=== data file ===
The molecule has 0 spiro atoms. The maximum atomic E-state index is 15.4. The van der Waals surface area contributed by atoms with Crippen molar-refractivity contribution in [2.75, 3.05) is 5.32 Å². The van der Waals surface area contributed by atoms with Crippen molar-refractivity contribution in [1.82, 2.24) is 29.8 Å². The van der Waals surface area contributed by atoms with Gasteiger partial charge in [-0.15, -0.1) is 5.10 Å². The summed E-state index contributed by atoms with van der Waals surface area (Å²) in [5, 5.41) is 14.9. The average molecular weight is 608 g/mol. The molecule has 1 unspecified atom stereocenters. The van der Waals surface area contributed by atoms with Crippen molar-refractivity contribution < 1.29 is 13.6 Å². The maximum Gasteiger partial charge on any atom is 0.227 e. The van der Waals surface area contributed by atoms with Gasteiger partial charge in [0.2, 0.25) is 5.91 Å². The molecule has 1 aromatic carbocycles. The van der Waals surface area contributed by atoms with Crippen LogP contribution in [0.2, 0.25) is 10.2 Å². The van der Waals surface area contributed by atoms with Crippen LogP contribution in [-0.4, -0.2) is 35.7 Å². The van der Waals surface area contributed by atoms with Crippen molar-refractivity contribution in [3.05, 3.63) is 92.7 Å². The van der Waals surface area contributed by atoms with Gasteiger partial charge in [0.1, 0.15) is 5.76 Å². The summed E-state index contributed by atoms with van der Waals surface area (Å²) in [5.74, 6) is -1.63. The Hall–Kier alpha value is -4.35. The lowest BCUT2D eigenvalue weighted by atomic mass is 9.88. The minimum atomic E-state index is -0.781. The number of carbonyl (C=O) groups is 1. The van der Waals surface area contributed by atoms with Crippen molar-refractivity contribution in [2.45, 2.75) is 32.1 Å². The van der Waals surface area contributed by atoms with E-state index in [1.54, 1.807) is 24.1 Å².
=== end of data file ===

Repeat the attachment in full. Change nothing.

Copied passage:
The molecule has 0 spiro atoms. The maximum atomic E-state index is 15.4. The van der Waals surface area contributed by atoms with Crippen molar-refractivity contribution in [2.75, 3.05) is 5.32 Å². The van der Waals surface area contributed by atoms with Crippen molar-refractivity contribution in [1.82, 2.24) is 29.8 Å². The van der Waals surface area contributed by atoms with Gasteiger partial charge in [-0.15, -0.1) is 5.10 Å². The summed E-state index contributed by atoms with van der Waals surface area (Å²) in [5, 5.41) is 14.9. The average molecular weight is 608 g/mol. The molecule has 1 unspecified atom stereocenters. The van der Waals surface area contributed by atoms with Crippen molar-refractivity contribution < 1.29 is 13.6 Å². The maximum Gasteiger partial charge on any atom is 0.227 e. The van der Waals surface area contributed by atoms with Gasteiger partial charge in [0.2, 0.25) is 5.91 Å². The molecule has 1 aromatic carbocycles. The van der Waals surface area contributed by atoms with Crippen LogP contribution in [0.2, 0.25) is 10.2 Å². The van der Waals surface area contributed by atoms with Crippen LogP contribution in [-0.4, -0.2) is 35.7 Å². The van der Waals surface area contributed by atoms with Crippen molar-refractivity contribution in [3.05, 3.63) is 92.7 Å². The van der Waals surface area contributed by atoms with Gasteiger partial charge in [0.1, 0.15) is 5.76 Å². The summed E-state index contributed by atoms with van der Waals surface area (Å²) in [5.74, 6) is -1.63. The Hall–Kier alpha value is -4.35. The lowest BCUT2D eigenvalue weighted by atomic mass is 9.88. The minimum atomic E-state index is -0.781. The number of carbonyl (C=O) groups is 1. The van der Waals surface area contributed by atoms with Crippen molar-refractivity contribution in [2.45, 2.75) is 32.1 Å². The van der Waals surface area contributed by atoms with E-state index in [1.54, 1.807) is 24.1 Å².